“How much do you cost?” is one of the most important questions I ask my clients when advising them on the structure and planning of their wealth.
As I explain in my book, Wealth Actually, you may have $10 million in the bank but still not feel it will enable your happiness. The amount of your wealth is irrelevant if you don’t understand your costs.
When you think about wealth decisions through the lens of your costs, you’ll be better equipped to avoid the kind of spending that dilutes your resources and decreases the chances you’ll be able to accomplish your long-term financial goals.
Here are 10 factors to consider when determining what you cost:
1. Real estate
Real estate can become your largest unnecessary cost because wealthy people often buy properties as a way of benchmarking themselves against others.
It’s true that a home is an investment that will gain value, but you won’t see that benefit until you sell the property. Excessive personal real estate spending should be viewed as a form of consumption that can punch a hole in your wealth, not as an investment.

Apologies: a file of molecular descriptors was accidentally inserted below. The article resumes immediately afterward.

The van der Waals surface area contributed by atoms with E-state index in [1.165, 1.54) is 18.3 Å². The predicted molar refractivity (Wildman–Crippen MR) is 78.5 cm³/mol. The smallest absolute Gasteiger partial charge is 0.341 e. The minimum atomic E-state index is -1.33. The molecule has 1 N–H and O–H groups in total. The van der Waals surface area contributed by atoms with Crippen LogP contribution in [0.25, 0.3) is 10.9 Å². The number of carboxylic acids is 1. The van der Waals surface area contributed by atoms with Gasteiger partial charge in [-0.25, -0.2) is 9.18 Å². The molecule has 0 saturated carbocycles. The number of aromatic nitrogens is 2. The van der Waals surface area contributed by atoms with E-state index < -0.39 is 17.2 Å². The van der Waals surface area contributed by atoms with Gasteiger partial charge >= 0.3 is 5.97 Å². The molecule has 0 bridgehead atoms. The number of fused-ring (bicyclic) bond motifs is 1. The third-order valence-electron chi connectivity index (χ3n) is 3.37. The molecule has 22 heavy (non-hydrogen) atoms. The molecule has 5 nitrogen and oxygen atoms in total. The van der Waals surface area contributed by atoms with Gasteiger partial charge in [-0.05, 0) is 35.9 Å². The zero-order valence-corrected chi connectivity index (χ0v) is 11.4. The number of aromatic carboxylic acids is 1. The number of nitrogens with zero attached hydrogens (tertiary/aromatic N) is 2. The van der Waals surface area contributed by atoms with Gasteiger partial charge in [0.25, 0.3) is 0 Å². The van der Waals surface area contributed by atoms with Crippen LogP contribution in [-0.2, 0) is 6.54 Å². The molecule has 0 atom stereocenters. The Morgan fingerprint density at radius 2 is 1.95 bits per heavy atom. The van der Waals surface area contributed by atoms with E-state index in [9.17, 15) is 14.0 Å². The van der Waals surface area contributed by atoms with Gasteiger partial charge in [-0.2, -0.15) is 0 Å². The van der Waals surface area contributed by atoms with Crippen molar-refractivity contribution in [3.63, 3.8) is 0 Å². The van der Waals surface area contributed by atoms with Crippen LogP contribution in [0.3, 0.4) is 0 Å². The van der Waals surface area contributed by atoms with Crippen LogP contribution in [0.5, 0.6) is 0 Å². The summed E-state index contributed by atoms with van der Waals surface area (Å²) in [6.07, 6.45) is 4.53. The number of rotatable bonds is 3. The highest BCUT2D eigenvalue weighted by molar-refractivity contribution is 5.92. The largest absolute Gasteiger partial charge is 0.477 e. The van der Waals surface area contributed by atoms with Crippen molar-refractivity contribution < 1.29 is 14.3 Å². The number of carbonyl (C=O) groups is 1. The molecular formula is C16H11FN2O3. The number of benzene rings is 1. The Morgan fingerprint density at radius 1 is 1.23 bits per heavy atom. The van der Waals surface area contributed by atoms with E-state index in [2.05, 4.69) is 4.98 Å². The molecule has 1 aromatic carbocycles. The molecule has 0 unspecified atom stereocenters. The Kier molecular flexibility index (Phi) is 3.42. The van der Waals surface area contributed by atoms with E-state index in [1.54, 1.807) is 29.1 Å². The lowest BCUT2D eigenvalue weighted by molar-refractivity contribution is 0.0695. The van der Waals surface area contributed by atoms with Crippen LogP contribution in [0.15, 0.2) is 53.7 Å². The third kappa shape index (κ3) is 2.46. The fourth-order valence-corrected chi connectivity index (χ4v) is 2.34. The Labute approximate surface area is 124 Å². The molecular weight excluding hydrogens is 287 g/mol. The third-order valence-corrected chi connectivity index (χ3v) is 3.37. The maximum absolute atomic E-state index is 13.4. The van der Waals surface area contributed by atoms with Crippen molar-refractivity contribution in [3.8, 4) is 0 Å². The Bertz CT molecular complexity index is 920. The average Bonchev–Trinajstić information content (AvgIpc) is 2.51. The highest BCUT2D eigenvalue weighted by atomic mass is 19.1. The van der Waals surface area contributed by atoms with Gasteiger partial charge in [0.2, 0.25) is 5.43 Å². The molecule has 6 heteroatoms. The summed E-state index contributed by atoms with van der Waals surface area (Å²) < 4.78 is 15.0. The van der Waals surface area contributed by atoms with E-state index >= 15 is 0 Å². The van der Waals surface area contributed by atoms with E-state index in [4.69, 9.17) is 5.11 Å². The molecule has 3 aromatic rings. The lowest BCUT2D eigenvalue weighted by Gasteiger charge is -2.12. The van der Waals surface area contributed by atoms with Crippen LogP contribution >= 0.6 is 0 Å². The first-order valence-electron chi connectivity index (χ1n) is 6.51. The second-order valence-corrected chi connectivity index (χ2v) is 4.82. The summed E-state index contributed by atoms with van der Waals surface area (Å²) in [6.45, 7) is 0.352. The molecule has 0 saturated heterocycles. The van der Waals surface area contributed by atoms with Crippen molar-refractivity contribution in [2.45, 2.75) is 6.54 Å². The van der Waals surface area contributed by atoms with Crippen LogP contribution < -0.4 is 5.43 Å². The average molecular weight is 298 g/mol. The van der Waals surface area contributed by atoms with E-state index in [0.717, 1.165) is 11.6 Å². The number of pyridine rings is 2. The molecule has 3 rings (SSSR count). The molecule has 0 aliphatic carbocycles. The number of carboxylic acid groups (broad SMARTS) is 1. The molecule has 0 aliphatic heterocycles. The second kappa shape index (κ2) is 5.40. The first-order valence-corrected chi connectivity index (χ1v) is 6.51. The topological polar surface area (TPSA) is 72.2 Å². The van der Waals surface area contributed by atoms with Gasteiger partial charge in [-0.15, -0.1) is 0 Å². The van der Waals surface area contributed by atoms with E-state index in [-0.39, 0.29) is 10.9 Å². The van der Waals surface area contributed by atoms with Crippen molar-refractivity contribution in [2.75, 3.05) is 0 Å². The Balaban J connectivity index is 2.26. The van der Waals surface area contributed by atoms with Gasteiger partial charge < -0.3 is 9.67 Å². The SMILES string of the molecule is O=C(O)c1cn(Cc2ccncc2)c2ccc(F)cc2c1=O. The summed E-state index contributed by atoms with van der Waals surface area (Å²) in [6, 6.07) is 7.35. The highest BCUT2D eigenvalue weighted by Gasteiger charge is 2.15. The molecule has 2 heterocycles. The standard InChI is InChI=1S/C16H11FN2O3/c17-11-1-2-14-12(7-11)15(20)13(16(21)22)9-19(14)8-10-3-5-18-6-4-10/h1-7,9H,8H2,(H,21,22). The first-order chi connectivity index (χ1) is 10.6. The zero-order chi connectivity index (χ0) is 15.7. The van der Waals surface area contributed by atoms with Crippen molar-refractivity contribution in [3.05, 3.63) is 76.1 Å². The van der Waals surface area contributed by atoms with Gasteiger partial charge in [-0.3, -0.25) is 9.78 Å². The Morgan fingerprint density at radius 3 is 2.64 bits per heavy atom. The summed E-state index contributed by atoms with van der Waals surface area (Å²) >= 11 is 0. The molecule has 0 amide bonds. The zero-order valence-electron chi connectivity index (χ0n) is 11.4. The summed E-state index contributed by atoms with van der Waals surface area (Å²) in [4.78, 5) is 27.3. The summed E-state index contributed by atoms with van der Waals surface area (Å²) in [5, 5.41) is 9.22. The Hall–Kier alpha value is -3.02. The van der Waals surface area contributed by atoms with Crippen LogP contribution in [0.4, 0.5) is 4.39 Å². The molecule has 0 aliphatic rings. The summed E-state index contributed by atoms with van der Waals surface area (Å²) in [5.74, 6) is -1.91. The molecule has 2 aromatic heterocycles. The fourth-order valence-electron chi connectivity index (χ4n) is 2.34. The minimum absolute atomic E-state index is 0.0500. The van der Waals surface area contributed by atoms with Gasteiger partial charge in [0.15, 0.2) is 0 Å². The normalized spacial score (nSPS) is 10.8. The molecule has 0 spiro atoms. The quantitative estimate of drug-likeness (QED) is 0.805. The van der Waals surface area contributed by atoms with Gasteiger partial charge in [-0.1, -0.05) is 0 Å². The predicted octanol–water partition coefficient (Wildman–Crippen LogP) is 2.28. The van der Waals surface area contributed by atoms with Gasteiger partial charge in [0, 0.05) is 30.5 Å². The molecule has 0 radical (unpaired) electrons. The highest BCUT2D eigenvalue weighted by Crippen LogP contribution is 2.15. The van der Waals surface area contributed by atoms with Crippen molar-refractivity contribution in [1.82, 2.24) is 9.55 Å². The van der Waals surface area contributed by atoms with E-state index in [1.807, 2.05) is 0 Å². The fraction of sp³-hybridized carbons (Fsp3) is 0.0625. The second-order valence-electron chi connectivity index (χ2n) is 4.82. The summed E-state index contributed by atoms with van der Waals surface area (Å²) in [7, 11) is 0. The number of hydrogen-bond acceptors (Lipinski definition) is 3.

As you climb the ladder of real estate consumption, properties and expenses begin to multiply. The flat in London leads to a house in Southampton or an apartment in New York, each of which carries a tax bill, utility costs, and maintenance expenses.
Education expenses begin well before college. Nanny or childcare expenses come first, followed by lessons in a variety of skills, sports and vocations.
In most major cities, private day schools run in the $30,000–$40,000 range each year. At the high school level, boarding schools are at least $50,000 annually.
Private college today costs as much as $70,000 a year for undergraduate studies.
It’s perfectly fine for wealthy individuals to bankroll their children or grandchildren’s education, so long as they remember it’s an immense financial commitment.
To help their children develop good financial habits for their children, I know some wealthy people who require their kids to assume responsibility for part of tuition.
3. Health care
As a person ages, medical expenses may be needed to lead an active lifestyle: hip and knee replacements, pacemakers, eye surgeries and hair transplants are common.
Lifesaving expenses such as cancer treatments aren’t usually budgeted for, but they should be, especially since second opinions from the Mayo Clinic aren’t cheap.
Insurance can be useful in navigating medical expenses, but if you have a deep pocket, the medical community and the government will want to stick their hands in it.